Earlier this week, I have heard the stories of two middle-aged, working class women living in Nairobi who have registered as voters for the first time. They are older than me but they have never voted. For the life of me, I could not understand how anyone could have stayed away from all the political drama, especially in the last three elections.
That aside, their reasons for registering as voters are quite interesting. One has registered out of her own accord because her ‘own’ candidate now has a reasonable chance of winning the election. The other registered due to pressure from her husband who is keen to ensure that ‘their’ candidate wins. ‘Own’ and ‘their’ here, as you’ve probably guessed, represents ethnic groups.
Analysis of the gender and agency questions in these stories could fill a book, but that’s not my focus here. My interest is that these stories reveal two important insights about our politics. The first, that ethnicity is a key driver of our political choices, should be fairly obvious even though we often encounter strategists and leaders who seem to forget it. The second, that the elite are a key driver of the political choice is often ignored.
We often see ‘tribal chiefs’ as just being beneficiaries of the tribal numbers but not as their creators. These stories tell us something different: ‘Who’ is on, or is likely to be on, the ballot will determine whether people register and turn out to vote. The fact that ‘our’ candidate has a chance of winning is as important as that of he is ‘our’ candidate.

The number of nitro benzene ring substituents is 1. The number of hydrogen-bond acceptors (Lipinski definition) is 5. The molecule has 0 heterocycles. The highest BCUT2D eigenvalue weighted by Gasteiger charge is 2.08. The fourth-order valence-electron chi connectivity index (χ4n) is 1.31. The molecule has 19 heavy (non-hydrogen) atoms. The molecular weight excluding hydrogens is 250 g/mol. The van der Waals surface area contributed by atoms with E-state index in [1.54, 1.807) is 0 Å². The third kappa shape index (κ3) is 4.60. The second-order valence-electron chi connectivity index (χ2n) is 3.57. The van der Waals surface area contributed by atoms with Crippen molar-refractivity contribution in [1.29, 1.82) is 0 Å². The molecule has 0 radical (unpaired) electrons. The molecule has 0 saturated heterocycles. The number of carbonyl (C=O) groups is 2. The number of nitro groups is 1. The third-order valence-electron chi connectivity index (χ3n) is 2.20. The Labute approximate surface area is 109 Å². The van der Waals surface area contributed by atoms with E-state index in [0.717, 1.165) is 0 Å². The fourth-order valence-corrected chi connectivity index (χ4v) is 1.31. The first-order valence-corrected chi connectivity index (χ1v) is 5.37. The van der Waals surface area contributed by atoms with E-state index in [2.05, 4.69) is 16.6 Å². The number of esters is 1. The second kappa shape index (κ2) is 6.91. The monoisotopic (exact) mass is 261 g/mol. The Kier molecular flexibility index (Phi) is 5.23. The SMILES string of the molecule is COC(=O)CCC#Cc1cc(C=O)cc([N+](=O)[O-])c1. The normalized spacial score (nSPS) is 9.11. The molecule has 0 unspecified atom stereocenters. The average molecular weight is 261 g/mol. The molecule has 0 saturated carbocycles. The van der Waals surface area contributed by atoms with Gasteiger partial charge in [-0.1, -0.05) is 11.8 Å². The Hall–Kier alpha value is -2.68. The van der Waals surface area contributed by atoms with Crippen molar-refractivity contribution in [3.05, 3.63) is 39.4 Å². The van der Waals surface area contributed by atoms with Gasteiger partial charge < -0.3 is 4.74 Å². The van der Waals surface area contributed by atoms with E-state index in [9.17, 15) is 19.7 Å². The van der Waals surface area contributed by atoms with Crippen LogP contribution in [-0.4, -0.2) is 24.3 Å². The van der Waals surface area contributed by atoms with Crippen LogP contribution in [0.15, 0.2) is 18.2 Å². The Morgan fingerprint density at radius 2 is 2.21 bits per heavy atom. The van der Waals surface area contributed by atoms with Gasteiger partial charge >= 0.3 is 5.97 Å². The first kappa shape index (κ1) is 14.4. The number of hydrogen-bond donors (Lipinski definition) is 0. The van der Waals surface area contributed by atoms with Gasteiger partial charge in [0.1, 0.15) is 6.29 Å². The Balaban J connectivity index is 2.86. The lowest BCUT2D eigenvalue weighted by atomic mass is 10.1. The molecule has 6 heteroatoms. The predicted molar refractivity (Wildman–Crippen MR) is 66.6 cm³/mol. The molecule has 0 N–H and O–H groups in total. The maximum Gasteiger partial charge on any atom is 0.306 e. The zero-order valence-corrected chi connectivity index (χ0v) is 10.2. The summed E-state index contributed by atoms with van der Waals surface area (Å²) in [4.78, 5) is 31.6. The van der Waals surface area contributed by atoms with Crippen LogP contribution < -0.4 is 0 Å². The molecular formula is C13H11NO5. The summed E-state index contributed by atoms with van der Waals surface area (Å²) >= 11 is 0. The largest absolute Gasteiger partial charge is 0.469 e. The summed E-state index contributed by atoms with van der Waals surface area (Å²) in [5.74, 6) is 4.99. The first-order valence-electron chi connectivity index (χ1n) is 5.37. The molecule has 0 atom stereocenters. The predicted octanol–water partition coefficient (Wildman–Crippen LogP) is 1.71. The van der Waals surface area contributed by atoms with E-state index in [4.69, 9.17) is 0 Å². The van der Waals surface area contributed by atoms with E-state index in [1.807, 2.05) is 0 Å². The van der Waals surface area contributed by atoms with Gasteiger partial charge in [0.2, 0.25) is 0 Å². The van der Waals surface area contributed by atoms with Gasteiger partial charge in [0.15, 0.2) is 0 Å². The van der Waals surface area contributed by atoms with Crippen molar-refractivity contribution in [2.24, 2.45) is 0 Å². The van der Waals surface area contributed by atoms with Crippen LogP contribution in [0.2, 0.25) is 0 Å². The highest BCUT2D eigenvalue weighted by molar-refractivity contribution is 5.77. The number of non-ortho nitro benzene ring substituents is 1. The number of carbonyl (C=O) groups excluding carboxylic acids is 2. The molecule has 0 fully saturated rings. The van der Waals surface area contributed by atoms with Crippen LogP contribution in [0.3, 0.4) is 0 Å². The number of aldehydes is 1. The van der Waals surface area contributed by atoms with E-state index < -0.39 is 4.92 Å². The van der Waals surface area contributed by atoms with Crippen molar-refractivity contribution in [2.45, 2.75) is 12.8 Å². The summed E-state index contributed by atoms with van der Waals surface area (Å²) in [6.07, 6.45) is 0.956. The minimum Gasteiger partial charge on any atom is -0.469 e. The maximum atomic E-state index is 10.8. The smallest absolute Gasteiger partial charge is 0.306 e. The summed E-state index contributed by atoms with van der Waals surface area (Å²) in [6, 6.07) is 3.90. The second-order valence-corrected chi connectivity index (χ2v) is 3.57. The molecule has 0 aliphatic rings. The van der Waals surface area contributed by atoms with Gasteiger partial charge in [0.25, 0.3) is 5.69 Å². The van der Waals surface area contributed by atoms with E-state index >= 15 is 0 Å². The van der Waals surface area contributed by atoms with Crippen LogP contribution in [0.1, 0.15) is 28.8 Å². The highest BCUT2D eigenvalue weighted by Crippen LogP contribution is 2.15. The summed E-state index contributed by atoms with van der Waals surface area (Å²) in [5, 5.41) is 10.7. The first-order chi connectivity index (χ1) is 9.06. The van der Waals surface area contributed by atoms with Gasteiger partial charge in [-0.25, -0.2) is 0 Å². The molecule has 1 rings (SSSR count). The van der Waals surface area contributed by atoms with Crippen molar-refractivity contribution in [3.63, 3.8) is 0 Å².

This tells us that democratic politics is as much about the elite as it is about individuals and groups. And on this front, NASA is winning. They are working extra hard to see how everyone is accommodated because that is the only way they can pose a significant challenge to the incumbent. On the other hand, Jubilee, seemingly still driven by hangovers of the past victory, seems least bothered about the elite side of politics.
It emerged recently, from the technical team they’ve appointed to craft a power-sharing agreement and method of nominating its candidates, that the two principals who will miss out on the presidential and running mate slots will get the posts of Speaker and Majority Leader. This presumes that the coalitions would have a parliamentary majority, if they were to win the presidency. This is not given.
I presume that this is where the idea of the president naming one of the principals as chief minister comes from.
This idea of a chief minister, much like a prime minister, has seen NASA being accused of being just power hungry individuals only keen to reward themselves with positions. I find this argument very shallow. Politics is about power. You run for elections to get power or to keep it.
The longer Jubilee takes to come to terms with the need to build, or even appear to build some elite consensus, the more difficult their stab at a second term will become. It is plausible that at some point in the next few months, they will reach the inevitable conclusion that while merging political parties may have appeared as a solid strategy, it is certainly not enough to guarantee success.
If they were to borrow something from NASA, they would learn that the idea is to accommodate people not to lock them in.
It is therefore unsurprising that Jubilee is facing defections and defiance from some small parties in its strongholds that refused to fold up. Leaders want to feel that they are wanted and respected and that they have a fair chance of getting what they are fighting for. They need to trust in the people and the systems put in place for them to stay on board or join.
The landscape has changed. The constitution created constraints in the way the political elite are rewarded to attract and retain them in political camps.
Innovativeness and trust are critical elements of success now and Jubilee appears to be running low on both. They could still catch up.